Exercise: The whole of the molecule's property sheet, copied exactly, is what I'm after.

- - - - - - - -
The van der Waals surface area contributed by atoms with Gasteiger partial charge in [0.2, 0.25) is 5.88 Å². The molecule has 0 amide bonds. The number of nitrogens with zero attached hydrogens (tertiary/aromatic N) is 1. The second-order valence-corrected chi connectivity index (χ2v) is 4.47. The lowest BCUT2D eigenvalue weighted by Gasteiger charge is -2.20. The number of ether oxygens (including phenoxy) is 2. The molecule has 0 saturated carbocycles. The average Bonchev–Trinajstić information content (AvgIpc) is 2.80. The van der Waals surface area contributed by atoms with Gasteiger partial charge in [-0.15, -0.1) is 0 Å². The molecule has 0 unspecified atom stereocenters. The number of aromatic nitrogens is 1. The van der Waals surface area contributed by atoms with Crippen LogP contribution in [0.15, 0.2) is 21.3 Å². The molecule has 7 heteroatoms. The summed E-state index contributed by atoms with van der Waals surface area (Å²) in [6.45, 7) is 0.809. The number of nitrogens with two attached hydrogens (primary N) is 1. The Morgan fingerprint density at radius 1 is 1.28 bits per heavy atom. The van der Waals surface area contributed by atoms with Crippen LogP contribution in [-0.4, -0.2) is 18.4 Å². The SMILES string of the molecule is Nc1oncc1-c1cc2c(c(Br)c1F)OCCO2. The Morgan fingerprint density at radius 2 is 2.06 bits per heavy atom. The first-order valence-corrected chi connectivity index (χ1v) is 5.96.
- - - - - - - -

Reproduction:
The van der Waals surface area contributed by atoms with Gasteiger partial charge in [0.2, 0.25) is 5.88 Å². The molecule has 0 amide bonds. The number of nitrogens with zero attached hydrogens (tertiary/aromatic N) is 1. The second-order valence-corrected chi connectivity index (χ2v) is 4.47. The lowest BCUT2D eigenvalue weighted by Gasteiger charge is -2.20. The number of ether oxygens (including phenoxy) is 2. The molecule has 0 saturated carbocycles. The average Bonchev–Trinajstić information content (AvgIpc) is 2.80. The van der Waals surface area contributed by atoms with Gasteiger partial charge in [-0.15, -0.1) is 0 Å². The molecule has 0 unspecified atom stereocenters. The number of aromatic nitrogens is 1. The van der Waals surface area contributed by atoms with Crippen LogP contribution in [0.15, 0.2) is 21.3 Å². The molecule has 7 heteroatoms. The summed E-state index contributed by atoms with van der Waals surface area (Å²) in [6.45, 7) is 0.809. The number of nitrogens with two attached hydrogens (primary N) is 1. The Morgan fingerprint density at radius 1 is 1.28 bits per heavy atom. The van der Waals surface area contributed by atoms with Crippen LogP contribution in [-0.4, -0.2) is 18.4 Å². The SMILES string of the molecule is Nc1oncc1-c1cc2c(c(Br)c1F)OCCO2. The Morgan fingerprint density at radius 2 is 2.06 bits per heavy atom. The first-order valence-corrected chi connectivity index (χ1v) is 5.96.